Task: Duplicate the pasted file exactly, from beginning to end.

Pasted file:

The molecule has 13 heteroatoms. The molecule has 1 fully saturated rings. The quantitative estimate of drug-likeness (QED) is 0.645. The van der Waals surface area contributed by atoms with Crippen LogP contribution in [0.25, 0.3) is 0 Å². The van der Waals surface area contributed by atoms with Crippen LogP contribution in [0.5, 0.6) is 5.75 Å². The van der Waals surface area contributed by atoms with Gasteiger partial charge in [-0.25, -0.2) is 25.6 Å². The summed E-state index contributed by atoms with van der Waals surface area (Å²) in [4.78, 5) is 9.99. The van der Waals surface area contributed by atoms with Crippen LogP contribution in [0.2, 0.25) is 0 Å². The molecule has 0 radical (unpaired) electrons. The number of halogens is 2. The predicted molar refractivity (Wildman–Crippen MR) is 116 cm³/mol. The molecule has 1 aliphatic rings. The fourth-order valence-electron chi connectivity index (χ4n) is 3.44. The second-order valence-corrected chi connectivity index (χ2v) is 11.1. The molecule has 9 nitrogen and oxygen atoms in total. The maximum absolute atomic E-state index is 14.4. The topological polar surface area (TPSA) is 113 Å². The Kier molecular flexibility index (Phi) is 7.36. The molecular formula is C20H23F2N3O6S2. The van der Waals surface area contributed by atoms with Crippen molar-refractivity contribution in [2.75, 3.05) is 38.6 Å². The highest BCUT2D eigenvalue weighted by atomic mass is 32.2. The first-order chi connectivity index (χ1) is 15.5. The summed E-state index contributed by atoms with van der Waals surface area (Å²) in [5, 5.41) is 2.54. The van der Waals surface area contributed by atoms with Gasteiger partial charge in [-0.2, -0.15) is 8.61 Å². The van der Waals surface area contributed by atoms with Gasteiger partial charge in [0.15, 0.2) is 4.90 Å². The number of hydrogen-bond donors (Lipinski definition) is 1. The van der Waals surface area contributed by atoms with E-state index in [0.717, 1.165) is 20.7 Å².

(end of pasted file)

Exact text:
The molecule has 13 heteroatoms. The molecule has 1 fully saturated rings. The quantitative estimate of drug-likeness (QED) is 0.645. The van der Waals surface area contributed by atoms with Crippen LogP contribution in [0.25, 0.3) is 0 Å². The van der Waals surface area contributed by atoms with Crippen LogP contribution in [0.5, 0.6) is 5.75 Å². The van der Waals surface area contributed by atoms with Gasteiger partial charge in [-0.25, -0.2) is 25.6 Å². The summed E-state index contributed by atoms with van der Waals surface area (Å²) in [4.78, 5) is 9.99. The van der Waals surface area contributed by atoms with Crippen LogP contribution in [0.2, 0.25) is 0 Å². The molecule has 0 radical (unpaired) electrons. The number of halogens is 2. The predicted molar refractivity (Wildman–Crippen MR) is 116 cm³/mol. The molecule has 1 aliphatic rings. The fourth-order valence-electron chi connectivity index (χ4n) is 3.44. The second-order valence-corrected chi connectivity index (χ2v) is 11.1. The molecule has 9 nitrogen and oxygen atoms in total. The maximum absolute atomic E-state index is 14.4. The topological polar surface area (TPSA) is 113 Å². The Kier molecular flexibility index (Phi) is 7.36. The molecular formula is C20H23F2N3O6S2. The van der Waals surface area contributed by atoms with Crippen molar-refractivity contribution in [2.75, 3.05) is 38.6 Å². The highest BCUT2D eigenvalue weighted by atomic mass is 32.2. The first-order chi connectivity index (χ1) is 15.5. The summed E-state index contributed by atoms with van der Waals surface area (Å²) in [5, 5.41) is 2.54. The van der Waals surface area contributed by atoms with Gasteiger partial charge in [-0.2, -0.15) is 8.61 Å². The van der Waals surface area contributed by atoms with Gasteiger partial charge in [0.15, 0.2) is 4.90 Å². The number of hydrogen-bond donors (Lipinski definition) is 1. The van der Waals surface area contributed by atoms with E-state index in [0.717, 1.165) is 20.7 Å².